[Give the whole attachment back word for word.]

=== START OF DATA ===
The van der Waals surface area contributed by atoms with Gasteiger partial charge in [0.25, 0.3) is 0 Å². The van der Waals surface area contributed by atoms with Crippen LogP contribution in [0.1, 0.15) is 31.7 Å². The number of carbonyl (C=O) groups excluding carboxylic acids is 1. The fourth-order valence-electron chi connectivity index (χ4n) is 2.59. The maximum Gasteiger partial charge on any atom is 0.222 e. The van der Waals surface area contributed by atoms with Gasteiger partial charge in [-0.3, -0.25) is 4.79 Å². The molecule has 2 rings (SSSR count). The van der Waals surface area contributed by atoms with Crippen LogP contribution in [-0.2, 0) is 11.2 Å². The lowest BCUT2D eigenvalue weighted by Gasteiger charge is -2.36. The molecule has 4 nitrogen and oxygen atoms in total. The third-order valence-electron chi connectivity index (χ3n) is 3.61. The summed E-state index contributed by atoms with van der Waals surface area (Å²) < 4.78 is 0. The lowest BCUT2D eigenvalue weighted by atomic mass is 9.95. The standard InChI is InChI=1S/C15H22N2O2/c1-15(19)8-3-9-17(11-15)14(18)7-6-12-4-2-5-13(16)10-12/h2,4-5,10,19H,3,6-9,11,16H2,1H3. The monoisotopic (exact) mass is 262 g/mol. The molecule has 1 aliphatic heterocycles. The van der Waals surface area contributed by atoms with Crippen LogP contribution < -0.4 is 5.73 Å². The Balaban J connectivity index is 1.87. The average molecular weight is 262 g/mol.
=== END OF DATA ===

The van der Waals surface area contributed by atoms with Gasteiger partial charge in [0.25, 0.3) is 0 Å². The van der Waals surface area contributed by atoms with Crippen LogP contribution in [0.1, 0.15) is 31.7 Å². The number of carbonyl (C=O) groups excluding carboxylic acids is 1. The fourth-order valence-electron chi connectivity index (χ4n) is 2.59. The maximum Gasteiger partial charge on any atom is 0.222 e. The van der Waals surface area contributed by atoms with Gasteiger partial charge in [-0.3, -0.25) is 4.79 Å². The molecule has 2 rings (SSSR count). The van der Waals surface area contributed by atoms with Crippen LogP contribution in [-0.2, 0) is 11.2 Å². The lowest BCUT2D eigenvalue weighted by Gasteiger charge is -2.36. The molecule has 4 nitrogen and oxygen atoms in total. The third-order valence-electron chi connectivity index (χ3n) is 3.61. The summed E-state index contributed by atoms with van der Waals surface area (Å²) < 4.78 is 0. The lowest BCUT2D eigenvalue weighted by atomic mass is 9.95. The standard InChI is InChI=1S/C15H22N2O2/c1-15(19)8-3-9-17(11-15)14(18)7-6-12-4-2-5-13(16)10-12/h2,4-5,10,19H,3,6-9,11,16H2,1H3. The monoisotopic (exact) mass is 262 g/mol. The molecule has 1 aliphatic heterocycles. The van der Waals surface area contributed by atoms with Crippen LogP contribution < -0.4 is 5.73 Å². The Balaban J connectivity index is 1.87. The average molecular weight is 262 g/mol.